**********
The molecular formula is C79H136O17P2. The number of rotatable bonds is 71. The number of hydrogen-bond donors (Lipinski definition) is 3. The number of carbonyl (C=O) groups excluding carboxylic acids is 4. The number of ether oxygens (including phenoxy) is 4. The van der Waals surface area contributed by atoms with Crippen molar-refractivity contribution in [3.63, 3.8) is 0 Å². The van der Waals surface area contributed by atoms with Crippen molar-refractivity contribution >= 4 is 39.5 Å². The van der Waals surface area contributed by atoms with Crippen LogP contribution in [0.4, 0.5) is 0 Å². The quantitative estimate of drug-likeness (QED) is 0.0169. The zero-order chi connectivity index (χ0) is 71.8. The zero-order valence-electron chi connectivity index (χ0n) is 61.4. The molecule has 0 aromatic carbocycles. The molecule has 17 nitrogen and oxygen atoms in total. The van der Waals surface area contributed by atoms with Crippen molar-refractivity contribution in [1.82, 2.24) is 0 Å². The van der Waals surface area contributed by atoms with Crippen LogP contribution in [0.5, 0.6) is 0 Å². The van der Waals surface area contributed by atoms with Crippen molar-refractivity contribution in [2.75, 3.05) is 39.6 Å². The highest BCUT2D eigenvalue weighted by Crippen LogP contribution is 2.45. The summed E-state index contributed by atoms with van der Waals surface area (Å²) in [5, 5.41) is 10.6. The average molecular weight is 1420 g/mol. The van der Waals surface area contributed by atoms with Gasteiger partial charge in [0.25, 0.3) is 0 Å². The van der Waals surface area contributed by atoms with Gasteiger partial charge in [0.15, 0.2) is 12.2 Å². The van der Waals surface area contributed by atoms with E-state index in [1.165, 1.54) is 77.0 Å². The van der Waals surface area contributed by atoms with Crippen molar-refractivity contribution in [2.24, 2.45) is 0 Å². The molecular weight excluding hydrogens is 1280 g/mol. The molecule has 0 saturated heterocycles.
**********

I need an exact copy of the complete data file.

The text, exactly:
The molecular formula is C79H136O17P2. The number of rotatable bonds is 71. The number of hydrogen-bond donors (Lipinski definition) is 3. The number of carbonyl (C=O) groups excluding carboxylic acids is 4. The number of ether oxygens (including phenoxy) is 4. The van der Waals surface area contributed by atoms with Crippen molar-refractivity contribution in [3.63, 3.8) is 0 Å². The van der Waals surface area contributed by atoms with Crippen molar-refractivity contribution >= 4 is 39.5 Å². The van der Waals surface area contributed by atoms with Crippen LogP contribution in [0.4, 0.5) is 0 Å². The quantitative estimate of drug-likeness (QED) is 0.0169. The zero-order chi connectivity index (χ0) is 71.8. The zero-order valence-electron chi connectivity index (χ0n) is 61.4. The molecule has 0 aromatic carbocycles. The molecule has 17 nitrogen and oxygen atoms in total. The van der Waals surface area contributed by atoms with Crippen molar-refractivity contribution in [1.82, 2.24) is 0 Å². The van der Waals surface area contributed by atoms with Crippen LogP contribution in [0.5, 0.6) is 0 Å². The van der Waals surface area contributed by atoms with Crippen molar-refractivity contribution in [2.75, 3.05) is 39.6 Å². The highest BCUT2D eigenvalue weighted by Crippen LogP contribution is 2.45. The summed E-state index contributed by atoms with van der Waals surface area (Å²) in [5, 5.41) is 10.6. The average molecular weight is 1420 g/mol. The van der Waals surface area contributed by atoms with Gasteiger partial charge in [0.25, 0.3) is 0 Å². The van der Waals surface area contributed by atoms with Gasteiger partial charge in [0.15, 0.2) is 12.2 Å². The van der Waals surface area contributed by atoms with E-state index in [1.165, 1.54) is 77.0 Å². The van der Waals surface area contributed by atoms with Crippen molar-refractivity contribution in [2.24, 2.45) is 0 Å². The molecular weight excluding hydrogens is 1280 g/mol. The molecule has 0 saturated heterocycles.